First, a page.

I had never heard of the Imperial War Museum (IWM) until someone mentioned it to me today (THANK YOU). It is fabulous!!
As more of a cultural/social historian of Southeast Asia, I’m not particularly interested in wars, and I’m not particularly interested in the experiences of Europeans/Americans in colonial/World War II Southeast Asia (although I think it is fine if other people are), and this is what the majority of the material that the Imperial War Museum holds is about.
However, if historians of Southeast Asia look around the IWM web site, they will be able to hear the voices of people other than the colonial elite. Indeed, you can literally “hear voices,” because the IWM recorded interviews with many people who experienced World War II in Southeast Asia, and on the IWM web site we can now listen to many of those interviews (and the sound quality for the most part is fabulous).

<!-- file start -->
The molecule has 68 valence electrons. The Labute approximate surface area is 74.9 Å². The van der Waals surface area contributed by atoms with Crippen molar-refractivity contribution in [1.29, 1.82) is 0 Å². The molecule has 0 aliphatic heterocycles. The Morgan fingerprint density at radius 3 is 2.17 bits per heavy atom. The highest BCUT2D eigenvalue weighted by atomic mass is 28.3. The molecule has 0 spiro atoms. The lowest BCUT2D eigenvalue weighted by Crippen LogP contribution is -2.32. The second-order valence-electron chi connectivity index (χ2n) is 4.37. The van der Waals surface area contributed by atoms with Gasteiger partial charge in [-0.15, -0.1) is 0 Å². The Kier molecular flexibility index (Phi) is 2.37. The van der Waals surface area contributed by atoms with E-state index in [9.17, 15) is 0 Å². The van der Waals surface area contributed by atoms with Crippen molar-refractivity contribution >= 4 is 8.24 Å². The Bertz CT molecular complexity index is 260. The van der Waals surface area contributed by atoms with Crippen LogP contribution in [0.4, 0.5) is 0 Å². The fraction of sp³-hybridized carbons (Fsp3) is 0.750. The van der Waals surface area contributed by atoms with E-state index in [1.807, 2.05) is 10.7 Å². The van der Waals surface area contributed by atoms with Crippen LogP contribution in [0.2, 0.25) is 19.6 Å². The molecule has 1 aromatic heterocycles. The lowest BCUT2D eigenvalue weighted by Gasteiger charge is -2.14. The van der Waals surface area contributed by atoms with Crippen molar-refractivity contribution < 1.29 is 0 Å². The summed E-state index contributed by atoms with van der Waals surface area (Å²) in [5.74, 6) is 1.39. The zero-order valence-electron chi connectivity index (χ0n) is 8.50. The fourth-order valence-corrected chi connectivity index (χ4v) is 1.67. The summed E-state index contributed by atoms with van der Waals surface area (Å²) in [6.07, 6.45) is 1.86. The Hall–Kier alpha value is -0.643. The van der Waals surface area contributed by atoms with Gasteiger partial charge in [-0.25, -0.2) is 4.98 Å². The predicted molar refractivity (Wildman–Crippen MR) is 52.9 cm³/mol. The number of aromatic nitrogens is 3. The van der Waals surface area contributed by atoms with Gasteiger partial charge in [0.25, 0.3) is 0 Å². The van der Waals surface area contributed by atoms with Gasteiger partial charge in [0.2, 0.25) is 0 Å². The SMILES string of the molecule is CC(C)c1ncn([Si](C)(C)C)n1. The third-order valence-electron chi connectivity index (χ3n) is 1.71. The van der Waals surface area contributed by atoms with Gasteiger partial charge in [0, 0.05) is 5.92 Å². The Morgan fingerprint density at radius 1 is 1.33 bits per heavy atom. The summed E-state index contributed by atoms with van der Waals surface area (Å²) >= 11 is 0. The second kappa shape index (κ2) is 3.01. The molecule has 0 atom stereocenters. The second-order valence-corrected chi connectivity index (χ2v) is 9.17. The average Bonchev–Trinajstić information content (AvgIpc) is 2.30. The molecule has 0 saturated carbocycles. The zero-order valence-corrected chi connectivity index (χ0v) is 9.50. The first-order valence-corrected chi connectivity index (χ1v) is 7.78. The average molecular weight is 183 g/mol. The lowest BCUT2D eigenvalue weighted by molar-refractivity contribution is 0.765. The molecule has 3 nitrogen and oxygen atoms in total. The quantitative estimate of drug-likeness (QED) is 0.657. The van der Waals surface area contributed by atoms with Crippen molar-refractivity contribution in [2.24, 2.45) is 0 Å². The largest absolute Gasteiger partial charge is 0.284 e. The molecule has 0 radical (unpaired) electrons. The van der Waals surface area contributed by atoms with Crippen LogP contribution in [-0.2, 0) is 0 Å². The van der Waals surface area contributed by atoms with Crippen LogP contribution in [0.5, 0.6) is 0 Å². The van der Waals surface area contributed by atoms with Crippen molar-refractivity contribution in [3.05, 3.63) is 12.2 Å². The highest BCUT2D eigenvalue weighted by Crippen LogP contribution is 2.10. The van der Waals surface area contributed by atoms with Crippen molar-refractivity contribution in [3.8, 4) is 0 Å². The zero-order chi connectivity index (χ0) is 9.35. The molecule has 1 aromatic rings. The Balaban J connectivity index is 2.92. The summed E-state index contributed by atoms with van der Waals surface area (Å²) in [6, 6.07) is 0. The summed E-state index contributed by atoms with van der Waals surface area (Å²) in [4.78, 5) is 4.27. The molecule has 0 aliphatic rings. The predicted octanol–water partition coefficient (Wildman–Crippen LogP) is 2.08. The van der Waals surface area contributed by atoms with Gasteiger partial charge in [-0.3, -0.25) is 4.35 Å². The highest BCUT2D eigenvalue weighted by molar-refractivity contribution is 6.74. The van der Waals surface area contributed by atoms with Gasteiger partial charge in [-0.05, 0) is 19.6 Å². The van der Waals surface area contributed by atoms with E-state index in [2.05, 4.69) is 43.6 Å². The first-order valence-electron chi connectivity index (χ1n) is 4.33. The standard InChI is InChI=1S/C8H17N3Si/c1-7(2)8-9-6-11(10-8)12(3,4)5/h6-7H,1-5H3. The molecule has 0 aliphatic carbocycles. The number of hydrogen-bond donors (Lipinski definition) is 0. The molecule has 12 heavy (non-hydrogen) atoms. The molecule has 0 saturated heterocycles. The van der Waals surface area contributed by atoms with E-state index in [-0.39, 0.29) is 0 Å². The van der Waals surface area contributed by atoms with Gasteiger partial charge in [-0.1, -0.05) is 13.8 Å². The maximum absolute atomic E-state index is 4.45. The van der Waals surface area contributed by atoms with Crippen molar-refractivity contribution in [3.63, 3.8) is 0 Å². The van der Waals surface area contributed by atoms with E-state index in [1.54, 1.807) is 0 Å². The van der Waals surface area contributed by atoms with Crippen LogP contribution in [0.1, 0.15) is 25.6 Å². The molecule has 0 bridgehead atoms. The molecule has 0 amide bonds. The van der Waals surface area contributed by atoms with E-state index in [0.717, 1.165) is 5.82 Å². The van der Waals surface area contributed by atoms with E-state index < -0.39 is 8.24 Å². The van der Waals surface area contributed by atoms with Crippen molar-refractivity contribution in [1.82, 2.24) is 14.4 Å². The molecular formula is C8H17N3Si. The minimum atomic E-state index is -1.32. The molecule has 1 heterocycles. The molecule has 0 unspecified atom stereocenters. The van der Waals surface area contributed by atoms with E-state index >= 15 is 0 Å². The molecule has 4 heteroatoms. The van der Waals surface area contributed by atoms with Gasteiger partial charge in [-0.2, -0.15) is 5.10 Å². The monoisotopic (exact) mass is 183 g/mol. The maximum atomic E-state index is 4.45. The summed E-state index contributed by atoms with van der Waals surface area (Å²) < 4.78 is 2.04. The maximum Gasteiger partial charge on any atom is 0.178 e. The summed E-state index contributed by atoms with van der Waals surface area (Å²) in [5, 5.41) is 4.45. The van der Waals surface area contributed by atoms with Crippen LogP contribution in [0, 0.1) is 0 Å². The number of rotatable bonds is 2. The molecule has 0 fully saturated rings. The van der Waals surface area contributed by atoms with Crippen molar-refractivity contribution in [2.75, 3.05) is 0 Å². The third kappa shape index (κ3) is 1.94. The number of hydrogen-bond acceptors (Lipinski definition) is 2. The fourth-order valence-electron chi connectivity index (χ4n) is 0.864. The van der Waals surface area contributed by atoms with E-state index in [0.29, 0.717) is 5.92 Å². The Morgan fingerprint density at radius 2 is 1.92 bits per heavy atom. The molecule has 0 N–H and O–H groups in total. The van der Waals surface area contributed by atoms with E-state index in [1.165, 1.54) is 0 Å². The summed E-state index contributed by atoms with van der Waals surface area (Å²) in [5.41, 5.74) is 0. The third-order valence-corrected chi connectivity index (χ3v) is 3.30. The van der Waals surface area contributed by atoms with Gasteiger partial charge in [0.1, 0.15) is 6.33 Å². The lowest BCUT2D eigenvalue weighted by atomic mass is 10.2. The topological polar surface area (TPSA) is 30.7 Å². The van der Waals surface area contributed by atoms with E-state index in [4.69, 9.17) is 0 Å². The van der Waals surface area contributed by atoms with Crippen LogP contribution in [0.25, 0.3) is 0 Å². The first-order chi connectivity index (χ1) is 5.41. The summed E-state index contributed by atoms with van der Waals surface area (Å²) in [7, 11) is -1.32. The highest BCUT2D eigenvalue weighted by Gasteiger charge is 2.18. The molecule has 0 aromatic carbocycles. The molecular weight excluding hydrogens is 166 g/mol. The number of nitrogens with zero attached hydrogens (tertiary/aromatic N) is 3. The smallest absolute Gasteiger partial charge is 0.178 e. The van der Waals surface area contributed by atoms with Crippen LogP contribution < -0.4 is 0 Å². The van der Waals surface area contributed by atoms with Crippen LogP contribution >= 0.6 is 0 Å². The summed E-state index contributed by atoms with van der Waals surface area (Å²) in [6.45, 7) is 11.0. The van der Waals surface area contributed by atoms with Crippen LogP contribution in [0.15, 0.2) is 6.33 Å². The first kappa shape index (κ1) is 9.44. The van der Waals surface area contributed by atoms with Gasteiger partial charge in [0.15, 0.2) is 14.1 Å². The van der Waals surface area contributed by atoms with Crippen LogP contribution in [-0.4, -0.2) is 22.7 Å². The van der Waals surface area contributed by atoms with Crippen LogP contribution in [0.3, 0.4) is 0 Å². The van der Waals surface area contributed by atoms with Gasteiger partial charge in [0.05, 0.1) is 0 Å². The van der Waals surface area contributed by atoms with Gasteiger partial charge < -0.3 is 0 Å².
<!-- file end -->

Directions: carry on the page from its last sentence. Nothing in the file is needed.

Lim Shu Pao, for instance makes fascinating comments about her father’s opium den and race relations in pre-war Rangoon.
Elizabeth Choy has equally interesting things to say about growing up in British North Borneo and then going to work in Singapore where she was arrested and tortured during the war.
Finally, people like Jean Patricia “Pat” Whyte, who grew up in the Naga Hills and went on to serve in the Women’s Auxiliary Service Burma, likewise has fascinating things to say about the times she lived through and the relations between people during the colonial era.
There are many more interviews on this site. Most of the interviews are with British soldiers, but again, for historians who are interested in something other than the “British experience,” glimpses and insights can be found in all of their interviews (which admittedly are totally fascinating on their own).
Thank you IWM for digitizing these materials!! It is so wonderful to be able to access the memories of people who experienced the past and to literally be able to hear their voices.
I’m not sure if there is a heaven for historians. And if there is, I’m probably not going to be allowed to enter it. But having discovered the IWM web site, I feel like I have already died and gone to “historians’ heaven.”